The state is also labeling schools that had enough data to get ranked, but had fewer than 95 percent of students take the PARCC tests.

State and federal law require schools to test 95 percent of their students in an effort to ensure schools don’t exclude groups of students such as English language learners or students with special needs.

However, state lawmakers, reacting to pressure from parents and activists, tweaked the law in 2015: Students who are excused from the tests aren’t counted as either participants or nonparticipants. As a result, the state changed the way it calculates a district’s participation rate so districts are only held responsible for testing students who are not excused by their parents.

The board approved the ratings on a 5-1 vote. Board member Steve Durham, a Colorado Springs Republican, was absent.

Board member Val Flores, a Denver Democrat, did not accept the ratings because the state lowered the ratings of 50 schools at the request of Denver Public Schools. The school district has its own rating system and wanted the state’s ratings to match the district’s.

“What does that do to the state’s accountability system when a district does that?” she said. “They have a right; I understand that. But is it fair, especially in a district that tends to close schools?”

Find your school’s rating

appeals

Will charter schools rebuffed in Chicago find a savior in the state? Why the outlook is iffy.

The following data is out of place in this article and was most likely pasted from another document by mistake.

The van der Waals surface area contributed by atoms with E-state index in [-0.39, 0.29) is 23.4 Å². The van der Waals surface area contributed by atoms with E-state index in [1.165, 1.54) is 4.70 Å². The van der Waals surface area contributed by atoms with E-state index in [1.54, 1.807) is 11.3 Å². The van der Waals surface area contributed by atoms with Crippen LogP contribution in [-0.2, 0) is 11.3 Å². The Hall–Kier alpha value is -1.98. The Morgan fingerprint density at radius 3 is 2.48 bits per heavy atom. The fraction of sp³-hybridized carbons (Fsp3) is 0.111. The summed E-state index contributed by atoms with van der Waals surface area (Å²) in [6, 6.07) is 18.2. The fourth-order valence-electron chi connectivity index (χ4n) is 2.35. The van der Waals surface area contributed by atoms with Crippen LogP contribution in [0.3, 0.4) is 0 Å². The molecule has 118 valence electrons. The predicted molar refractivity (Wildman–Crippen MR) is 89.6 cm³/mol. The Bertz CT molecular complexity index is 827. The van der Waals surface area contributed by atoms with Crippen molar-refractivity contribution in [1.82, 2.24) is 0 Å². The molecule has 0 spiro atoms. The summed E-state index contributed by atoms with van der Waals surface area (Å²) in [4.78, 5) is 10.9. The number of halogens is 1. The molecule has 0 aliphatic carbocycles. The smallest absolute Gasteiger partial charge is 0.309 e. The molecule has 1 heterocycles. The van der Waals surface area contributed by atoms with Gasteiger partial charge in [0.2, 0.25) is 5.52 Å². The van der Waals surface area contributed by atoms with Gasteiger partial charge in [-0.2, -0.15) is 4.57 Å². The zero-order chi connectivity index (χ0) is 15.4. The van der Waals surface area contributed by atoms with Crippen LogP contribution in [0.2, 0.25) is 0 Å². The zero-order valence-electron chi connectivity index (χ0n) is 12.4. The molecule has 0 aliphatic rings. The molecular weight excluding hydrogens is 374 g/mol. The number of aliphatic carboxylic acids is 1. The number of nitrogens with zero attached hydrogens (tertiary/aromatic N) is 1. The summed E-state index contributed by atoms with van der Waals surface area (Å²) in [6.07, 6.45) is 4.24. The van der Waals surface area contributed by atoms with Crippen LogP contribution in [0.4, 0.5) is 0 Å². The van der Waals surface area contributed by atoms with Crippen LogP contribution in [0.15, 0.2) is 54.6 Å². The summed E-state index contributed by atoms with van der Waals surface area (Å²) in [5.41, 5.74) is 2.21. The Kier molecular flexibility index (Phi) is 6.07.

At Moving Everest Charter School one recent morning, first-grade teacher Alexis Collins gestured proudly at her room of 15 students, all wearing oversize headphones and quietly peering at laptop screens loading a math program that would launch them into elementary computer programming.

“We start them off with coding, so by the time they are in eighth grade, they’ll know what a person with an associate’s degree would know,” Collins said.

The school is so confident that its controversial personalized learning program will help raise up children from struggling neighborhoods that its directors proposed opening a second campus.

But the Chicago school board, perhaps recognizing the shifting political tide, denied the proposal from Everest and two others seeking to open new charters, despite lobbying by supportive parents.

Now Moving Everest is pinning its hopes on an appeal to the Illinois State Charter Commission.

Another charter applicant also plans to appeal: Kemet Leadership Academy, which proposed a middle school for at-risk boys in Englewood. So do the operators of Kwame Nkrumah Academy, which the Chicago district ordered closed at the end of the school year.

Appeal plans are uncertain for two others: charter applicant Intrinsic, which sought to replicate its Level 1-plus campus with another citywide high school, and Urban Prep West, whose school was ordered closed. Neither Instrinsic nor Urban Prep West responded to requests for comment.

The state established the charter agency in 2011 to ensure quality in charter schools, and granted it the power to override local school boards’ rulings. Since then, charter school operators have regarded the state charter commission as a lifeline protecting them from hostile local school boards.

Its history with Chicago is contentious. The commission has overruled Chicago Public Schools  to approve opening two charter schools and to reopen four charters closed by the district — one of which later shut down. The state agency oversees and funds five charter schools now operating in Chicago.

Opponents chafe at the commission’s ability to override local decisions.